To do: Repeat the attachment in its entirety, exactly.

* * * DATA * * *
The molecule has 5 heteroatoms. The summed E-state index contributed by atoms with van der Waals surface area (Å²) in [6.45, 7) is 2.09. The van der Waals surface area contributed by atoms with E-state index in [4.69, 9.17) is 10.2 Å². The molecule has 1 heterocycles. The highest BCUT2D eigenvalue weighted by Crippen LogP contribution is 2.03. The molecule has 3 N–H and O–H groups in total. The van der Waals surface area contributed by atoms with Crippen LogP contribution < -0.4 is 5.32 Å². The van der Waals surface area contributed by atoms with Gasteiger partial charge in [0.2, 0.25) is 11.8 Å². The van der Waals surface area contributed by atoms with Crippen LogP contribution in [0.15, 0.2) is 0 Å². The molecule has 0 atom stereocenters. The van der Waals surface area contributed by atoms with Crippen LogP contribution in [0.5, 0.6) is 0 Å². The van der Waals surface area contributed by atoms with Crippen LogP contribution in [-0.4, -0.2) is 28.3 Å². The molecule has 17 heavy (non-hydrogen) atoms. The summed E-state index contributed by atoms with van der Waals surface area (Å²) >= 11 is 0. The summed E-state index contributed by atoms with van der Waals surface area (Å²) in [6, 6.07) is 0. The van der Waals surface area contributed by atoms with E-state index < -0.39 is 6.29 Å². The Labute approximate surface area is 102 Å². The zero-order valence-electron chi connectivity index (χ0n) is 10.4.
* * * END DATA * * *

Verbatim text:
The molecule has 5 heteroatoms. The summed E-state index contributed by atoms with van der Waals surface area (Å²) in [6.45, 7) is 2.09. The van der Waals surface area contributed by atoms with E-state index in [4.69, 9.17) is 10.2 Å². The molecule has 1 heterocycles. The highest BCUT2D eigenvalue weighted by Crippen LogP contribution is 2.03. The molecule has 3 N–H and O–H groups in total. The van der Waals surface area contributed by atoms with Crippen LogP contribution < -0.4 is 5.32 Å². The van der Waals surface area contributed by atoms with Gasteiger partial charge in [0.2, 0.25) is 11.8 Å². The van der Waals surface area contributed by atoms with Crippen LogP contribution in [0.15, 0.2) is 0 Å². The molecule has 0 atom stereocenters. The van der Waals surface area contributed by atoms with Crippen LogP contribution in [0.5, 0.6) is 0 Å². The van der Waals surface area contributed by atoms with Crippen LogP contribution in [-0.4, -0.2) is 28.3 Å². The molecule has 17 heavy (non-hydrogen) atoms. The summed E-state index contributed by atoms with van der Waals surface area (Å²) >= 11 is 0. The summed E-state index contributed by atoms with van der Waals surface area (Å²) in [6, 6.07) is 0. The van der Waals surface area contributed by atoms with E-state index < -0.39 is 6.29 Å². The Labute approximate surface area is 102 Å². The zero-order valence-electron chi connectivity index (χ0n) is 10.4.